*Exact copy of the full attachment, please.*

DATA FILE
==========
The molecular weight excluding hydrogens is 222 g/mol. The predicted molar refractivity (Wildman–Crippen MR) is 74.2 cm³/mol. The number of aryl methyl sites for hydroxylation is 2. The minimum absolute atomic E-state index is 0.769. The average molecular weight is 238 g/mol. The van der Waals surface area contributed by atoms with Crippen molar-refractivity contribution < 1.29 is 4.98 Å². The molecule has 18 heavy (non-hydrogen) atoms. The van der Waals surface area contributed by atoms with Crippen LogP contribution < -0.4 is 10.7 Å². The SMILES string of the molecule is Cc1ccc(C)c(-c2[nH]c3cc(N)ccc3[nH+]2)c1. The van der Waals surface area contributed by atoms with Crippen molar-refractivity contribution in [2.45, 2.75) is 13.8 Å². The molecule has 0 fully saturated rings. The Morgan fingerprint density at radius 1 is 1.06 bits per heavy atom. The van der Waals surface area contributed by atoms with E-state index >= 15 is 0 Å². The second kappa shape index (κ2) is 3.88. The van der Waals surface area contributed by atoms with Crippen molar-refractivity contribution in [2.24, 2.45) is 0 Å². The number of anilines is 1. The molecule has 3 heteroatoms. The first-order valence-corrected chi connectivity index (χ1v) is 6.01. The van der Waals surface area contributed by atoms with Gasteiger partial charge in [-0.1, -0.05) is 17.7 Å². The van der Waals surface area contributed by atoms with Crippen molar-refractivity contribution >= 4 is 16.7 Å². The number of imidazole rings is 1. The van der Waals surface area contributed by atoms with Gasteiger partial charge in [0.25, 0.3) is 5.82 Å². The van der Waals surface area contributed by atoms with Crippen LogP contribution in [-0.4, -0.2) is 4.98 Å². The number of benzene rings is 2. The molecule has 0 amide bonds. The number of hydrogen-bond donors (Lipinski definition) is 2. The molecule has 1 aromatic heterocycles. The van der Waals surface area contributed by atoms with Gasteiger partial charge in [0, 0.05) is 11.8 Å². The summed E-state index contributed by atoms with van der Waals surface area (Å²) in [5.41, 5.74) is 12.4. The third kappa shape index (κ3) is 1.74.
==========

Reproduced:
The molecular weight excluding hydrogens is 222 g/mol. The predicted molar refractivity (Wildman–Crippen MR) is 74.2 cm³/mol. The number of aryl methyl sites for hydroxylation is 2. The minimum absolute atomic E-state index is 0.769. The average molecular weight is 238 g/mol. The van der Waals surface area contributed by atoms with Crippen molar-refractivity contribution < 1.29 is 4.98 Å². The molecule has 18 heavy (non-hydrogen) atoms. The van der Waals surface area contributed by atoms with Crippen LogP contribution < -0.4 is 10.7 Å². The SMILES string of the molecule is Cc1ccc(C)c(-c2[nH]c3cc(N)ccc3[nH+]2)c1. The van der Waals surface area contributed by atoms with Crippen molar-refractivity contribution in [2.45, 2.75) is 13.8 Å². The molecule has 0 fully saturated rings. The Morgan fingerprint density at radius 1 is 1.06 bits per heavy atom. The van der Waals surface area contributed by atoms with E-state index >= 15 is 0 Å². The second kappa shape index (κ2) is 3.88. The van der Waals surface area contributed by atoms with Crippen molar-refractivity contribution in [2.24, 2.45) is 0 Å². The number of anilines is 1. The molecule has 3 heteroatoms. The first-order valence-corrected chi connectivity index (χ1v) is 6.01. The van der Waals surface area contributed by atoms with Gasteiger partial charge in [-0.1, -0.05) is 17.7 Å². The van der Waals surface area contributed by atoms with Crippen molar-refractivity contribution >= 4 is 16.7 Å². The number of imidazole rings is 1. The van der Waals surface area contributed by atoms with Gasteiger partial charge in [0.25, 0.3) is 5.82 Å². The van der Waals surface area contributed by atoms with Crippen LogP contribution in [-0.4, -0.2) is 4.98 Å². The number of benzene rings is 2. The molecule has 0 amide bonds. The number of hydrogen-bond donors (Lipinski definition) is 2. The molecule has 1 aromatic heterocycles. The van der Waals surface area contributed by atoms with Gasteiger partial charge in [0, 0.05) is 11.8 Å². The summed E-state index contributed by atoms with van der Waals surface area (Å²) in [5.41, 5.74) is 12.4. The third kappa shape index (κ3) is 1.74.